A Thought Deferred

A Thought Deferred

One of my favorite poems is “A Dream Deferred” by the preeminent poet, Langston Hughes.  “A Dream Deferred” is a short but powerful poem that has stayed with me for many years and I think of it when I get reflective about my life and wonder what might have been had I pursued career and other dreams that I kept putting off, things like my dreams of being a sports broadcaster, a husband, father, and grandfather.  Age has a tendency of sneaking up on you as time flies by until one day you look in the mirror and wonder just who it is you are looking at.  I’m bald?  When did that happen?  I have wrinkles?  How on earth did those get there?  Cancer has a way of accelerating the aging process, and that person in the mirror more rapidly and more dramatically becomes a completely unrecognized figure.  Since I have had cancer I have more frequently asked myself about my life and about dreams deferred, and why?  Why didn’t I do this?  Why didn’t I do that?  No regrets?  I can’t honestly say that because I do have regrets, but I must say that it is true that when we face a situation such as this it’s not so much the things we did that we regret, but the things we didn’t do.  Dreams deferred are over time regrets.

Now an odd thing just happened, and I suppose I can write like this since this is a blog or journal and if I get a little tangential I suppose it’s okay.  I wrote that paragraph as an intro into a discussion of the superior journal written by Roger Ebert entitled, “Trying to get a word in edgewise.”  My brother, Jim, was out on this cold Saturday morning collecting donations for a local charity, Charity Newsies.  He stopped in dressed in his wintry red outfit and we took pictures of him with Dad and then with me.  Jim and Dad looked good and are photogenic but I didn’t know that other guy in the photo with the swollen cheeks, messed up smile, and even balder head tilted to the side.  When did that happen?  Yesterday, Friday, December 10, 2010 was the one year anniversary of my tongue being removed and I suppose that transitional figure in the photo began to look that way a year ago.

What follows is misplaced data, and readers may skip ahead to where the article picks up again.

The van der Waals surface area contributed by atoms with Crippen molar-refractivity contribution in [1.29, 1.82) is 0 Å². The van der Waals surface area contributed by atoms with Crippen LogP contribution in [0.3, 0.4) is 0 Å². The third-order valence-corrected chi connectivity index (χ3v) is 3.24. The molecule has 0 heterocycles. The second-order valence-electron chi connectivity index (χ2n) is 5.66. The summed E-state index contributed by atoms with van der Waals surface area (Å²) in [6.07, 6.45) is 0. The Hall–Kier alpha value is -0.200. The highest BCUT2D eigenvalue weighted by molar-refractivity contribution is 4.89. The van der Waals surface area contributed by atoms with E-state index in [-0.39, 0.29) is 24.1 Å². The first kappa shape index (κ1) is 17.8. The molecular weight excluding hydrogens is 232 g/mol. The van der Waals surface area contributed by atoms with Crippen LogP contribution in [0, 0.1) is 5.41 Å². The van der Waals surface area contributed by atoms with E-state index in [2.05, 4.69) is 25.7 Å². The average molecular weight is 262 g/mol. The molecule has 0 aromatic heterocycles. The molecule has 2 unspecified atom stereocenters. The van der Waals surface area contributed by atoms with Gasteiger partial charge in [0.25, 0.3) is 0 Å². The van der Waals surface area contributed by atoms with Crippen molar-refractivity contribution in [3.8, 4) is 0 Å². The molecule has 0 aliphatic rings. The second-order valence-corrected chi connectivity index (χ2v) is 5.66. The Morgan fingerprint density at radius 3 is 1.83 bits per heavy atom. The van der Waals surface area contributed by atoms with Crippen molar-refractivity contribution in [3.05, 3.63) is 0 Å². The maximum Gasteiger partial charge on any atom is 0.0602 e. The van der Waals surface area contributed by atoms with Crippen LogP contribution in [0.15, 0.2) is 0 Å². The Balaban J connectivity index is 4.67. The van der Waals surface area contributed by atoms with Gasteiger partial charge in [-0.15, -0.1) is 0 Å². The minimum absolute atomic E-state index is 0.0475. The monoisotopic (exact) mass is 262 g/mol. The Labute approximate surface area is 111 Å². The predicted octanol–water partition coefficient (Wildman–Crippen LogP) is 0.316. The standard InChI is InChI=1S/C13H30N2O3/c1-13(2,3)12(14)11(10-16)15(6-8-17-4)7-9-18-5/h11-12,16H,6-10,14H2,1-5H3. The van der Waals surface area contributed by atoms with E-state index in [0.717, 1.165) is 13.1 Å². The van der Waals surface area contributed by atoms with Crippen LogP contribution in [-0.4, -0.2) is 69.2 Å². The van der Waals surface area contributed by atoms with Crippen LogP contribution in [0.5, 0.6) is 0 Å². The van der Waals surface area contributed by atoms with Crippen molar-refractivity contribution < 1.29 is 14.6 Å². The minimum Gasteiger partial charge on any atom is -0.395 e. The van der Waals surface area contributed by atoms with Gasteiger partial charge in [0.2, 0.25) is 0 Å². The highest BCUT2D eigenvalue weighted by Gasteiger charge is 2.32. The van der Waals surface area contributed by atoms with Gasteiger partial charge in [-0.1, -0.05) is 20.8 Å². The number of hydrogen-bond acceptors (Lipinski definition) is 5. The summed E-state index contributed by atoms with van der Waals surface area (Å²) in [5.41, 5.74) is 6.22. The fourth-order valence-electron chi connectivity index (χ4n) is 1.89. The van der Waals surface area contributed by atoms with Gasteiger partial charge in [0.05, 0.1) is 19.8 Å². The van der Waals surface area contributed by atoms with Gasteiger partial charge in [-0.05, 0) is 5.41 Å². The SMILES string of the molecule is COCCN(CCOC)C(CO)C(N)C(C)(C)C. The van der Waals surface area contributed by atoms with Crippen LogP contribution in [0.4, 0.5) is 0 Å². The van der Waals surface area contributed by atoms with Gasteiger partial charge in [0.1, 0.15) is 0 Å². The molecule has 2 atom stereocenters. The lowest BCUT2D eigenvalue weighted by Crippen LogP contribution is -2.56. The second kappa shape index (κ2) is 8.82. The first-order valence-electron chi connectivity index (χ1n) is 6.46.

There’s nothing I can do about that and given I am not going to meet someone with whom to share my life I am not so sure it matters.  I have bigger fish to fry than how I look right now, frankly.  As long as I can stay clean and take care of myself, which of course I can, then it’s all good.